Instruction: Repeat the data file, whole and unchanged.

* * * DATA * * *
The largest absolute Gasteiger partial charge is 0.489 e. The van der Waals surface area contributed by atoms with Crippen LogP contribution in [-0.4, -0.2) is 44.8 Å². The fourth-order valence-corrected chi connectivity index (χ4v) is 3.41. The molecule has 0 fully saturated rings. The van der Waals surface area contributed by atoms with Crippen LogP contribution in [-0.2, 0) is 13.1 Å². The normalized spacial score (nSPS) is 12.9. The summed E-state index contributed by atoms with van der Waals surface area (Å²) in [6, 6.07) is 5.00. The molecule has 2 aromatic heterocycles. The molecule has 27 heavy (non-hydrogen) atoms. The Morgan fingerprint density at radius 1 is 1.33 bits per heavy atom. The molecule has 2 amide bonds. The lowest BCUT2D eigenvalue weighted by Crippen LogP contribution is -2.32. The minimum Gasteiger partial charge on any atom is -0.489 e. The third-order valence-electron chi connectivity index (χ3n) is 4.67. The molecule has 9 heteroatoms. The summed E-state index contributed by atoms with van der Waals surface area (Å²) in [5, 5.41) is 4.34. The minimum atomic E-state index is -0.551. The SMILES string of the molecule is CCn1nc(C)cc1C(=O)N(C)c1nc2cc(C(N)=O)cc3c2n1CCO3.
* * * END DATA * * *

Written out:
The largest absolute Gasteiger partial charge is 0.489 e. The van der Waals surface area contributed by atoms with Crippen LogP contribution in [-0.4, -0.2) is 44.8 Å². The fourth-order valence-corrected chi connectivity index (χ4v) is 3.41. The molecule has 0 fully saturated rings. The van der Waals surface area contributed by atoms with Crippen LogP contribution in [-0.2, 0) is 13.1 Å². The normalized spacial score (nSPS) is 12.9. The summed E-state index contributed by atoms with van der Waals surface area (Å²) in [6, 6.07) is 5.00. The molecule has 2 aromatic heterocycles. The molecule has 27 heavy (non-hydrogen) atoms. The Morgan fingerprint density at radius 1 is 1.33 bits per heavy atom. The molecule has 2 amide bonds. The lowest BCUT2D eigenvalue weighted by Crippen LogP contribution is -2.32. The minimum Gasteiger partial charge on any atom is -0.489 e. The third-order valence-electron chi connectivity index (χ3n) is 4.67. The molecule has 9 heteroatoms. The summed E-state index contributed by atoms with van der Waals surface area (Å²) in [5, 5.41) is 4.34. The minimum atomic E-state index is -0.551. The SMILES string of the molecule is CCn1nc(C)cc1C(=O)N(C)c1nc2cc(C(N)=O)cc3c2n1CCO3.